What do you think? (About academic sex and anything else)

It might seem a bit early to do a “What do you think?” when the last one got no comments whatsoever.  But, as always, we are wondering what you are doing, reading, happy about, worried about, etc.  Conferences?  Papers?

AND ALSO Calypso has drawn my attention to some problematic developments in comments over at our good friends’ Philosophy Job Market Blog.  Someone has asked advice about their desire to sleep with a committee member. 

One problem that can arise when A WOMAN does that is that the guys think that she’s getting extra academic benefits in return for  sex and they’re mad.  And I gather at least one comment goes toward this.  I’m going to reserve my opinions here, because the point of this post is:


By the way, from what one can from the comments so far, gay sex is invisible in philosophy departments. 


19 thoughts on “What do you think? (About academic sex and anything else)

  1. Just so no one else has to go first, let me start off by asking whether anyone thinks male students in philosophy are advantaged in any way. (Gasp!)

  2. Well, I’ll comment on what I’ve been reading, since it’s pretty relevant to this blog. I just got vol. 4 of Oxford Studies in Metaphysics in the mail today, and in flipping through it noticed that there were no papers by women. I then got a little suspicious and looked back through vols. 1-3. You guessed it: Oxford Studies in Metaphysics has *never* published a paper by a woman (at least as far as I can tell). The current volume is sold under the tag line: “Anyone who wants to know what’s happening in metaphysics can start here.” There are several ways of interpreting that. . .

  3. I posted over on PJMB, maintaining my unbroken track record of swearing every time I post there. What a fun blog.

    I think everyone should bust out some work on Val Plumwood:

    CALL FOR PAPERS – special issue honoring Val Plumwood

    Ethics & the Environment is considering papers for a special issue in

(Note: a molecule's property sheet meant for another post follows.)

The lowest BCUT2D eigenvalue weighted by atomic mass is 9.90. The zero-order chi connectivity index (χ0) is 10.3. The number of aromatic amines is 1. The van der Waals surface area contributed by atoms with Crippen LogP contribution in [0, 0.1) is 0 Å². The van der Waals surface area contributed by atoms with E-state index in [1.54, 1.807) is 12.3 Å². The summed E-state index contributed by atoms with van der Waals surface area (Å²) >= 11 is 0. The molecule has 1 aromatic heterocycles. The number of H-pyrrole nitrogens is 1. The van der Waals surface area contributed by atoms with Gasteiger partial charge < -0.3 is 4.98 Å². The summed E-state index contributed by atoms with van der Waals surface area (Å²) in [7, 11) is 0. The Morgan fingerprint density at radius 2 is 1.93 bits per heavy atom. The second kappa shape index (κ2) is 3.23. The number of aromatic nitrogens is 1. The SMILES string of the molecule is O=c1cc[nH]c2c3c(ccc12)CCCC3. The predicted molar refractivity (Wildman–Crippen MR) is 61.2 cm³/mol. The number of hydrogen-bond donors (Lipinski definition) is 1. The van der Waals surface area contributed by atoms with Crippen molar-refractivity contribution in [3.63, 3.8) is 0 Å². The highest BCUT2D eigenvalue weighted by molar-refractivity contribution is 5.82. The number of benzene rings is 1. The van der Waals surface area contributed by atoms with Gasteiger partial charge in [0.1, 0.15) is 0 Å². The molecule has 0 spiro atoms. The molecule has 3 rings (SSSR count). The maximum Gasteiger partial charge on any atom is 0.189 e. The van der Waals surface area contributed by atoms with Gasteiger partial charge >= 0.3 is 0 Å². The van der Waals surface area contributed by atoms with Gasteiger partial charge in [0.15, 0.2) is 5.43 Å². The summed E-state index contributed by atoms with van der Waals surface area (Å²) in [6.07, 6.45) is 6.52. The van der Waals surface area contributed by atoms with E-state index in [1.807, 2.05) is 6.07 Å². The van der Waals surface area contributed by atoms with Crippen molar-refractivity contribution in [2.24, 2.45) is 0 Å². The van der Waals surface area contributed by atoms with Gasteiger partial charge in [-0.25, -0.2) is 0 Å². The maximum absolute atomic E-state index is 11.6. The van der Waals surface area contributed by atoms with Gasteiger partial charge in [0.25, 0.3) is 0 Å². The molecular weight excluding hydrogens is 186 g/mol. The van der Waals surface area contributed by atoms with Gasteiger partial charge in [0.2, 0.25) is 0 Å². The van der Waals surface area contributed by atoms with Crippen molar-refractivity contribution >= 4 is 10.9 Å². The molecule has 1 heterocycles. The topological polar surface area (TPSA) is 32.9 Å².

honor of
    Val Plumwood. We welcome submissions on Plumwood’s philosophy,
    indigenous environmental ethics, ecological perspectives on
    rationality, and
    other relevant topics.

    Submission deadline: February 15, 2009. Manuscripts may be submitted as
    files via e-mail to eande@uga.edu. For matters of style, consult The
    Manual of Style.

    This special issue is in conjunction with a symposium in honor of Val
    to be held at the University of Georgia March 20-21, 2009
    Melissa Link
    Managing Editor
    Ethics & the Environment
    University of Georgia
    Department of Philosophy
    Peabody Hall
    Athens, GA 30602
    Tel: (706)542-2362
    Fax: (706)542-2839
    E-mail: eande@uga.edu

  4. Hey, PGOAT gave our blog/jj in particular another shout-out on PJMB! All hail the PGOAT:

    “Update from PGOAT: The discussion of whether this is evidence of a vast Chick Conspiracy to take over the old boy’s club by fucking our way to the top continues over at the Feminist Philosophers blog. My favorite comment:
    ‘[L]et me start off by asking whether anyone thinks male students in philosophy are advantaged in any way. (Gasp!)’
    Gasp! Never! “

  5. Thanks so much profbigk. Now I can say it: the problem Anon pointed out has an obvious explanation: no one wants to sleep with a male metaphysician!

  6. Nice one, JJ. :-)

    In all seriousness, though, I think the Oxford Studies thing is particularly egregious when you consider that metaphysics, as a discipline, has no shortage of prominent women doing fantastic work. When you look at all the volumes together — over 40 papers — which are meant to represent leading and ‘cutting-edge’ metaphysics, and see no Haslanger, Thomson, Paul, Bennett, Wilson, Langton, Hawley, etc, the absences start to get pretty noticible.

  7. Hi,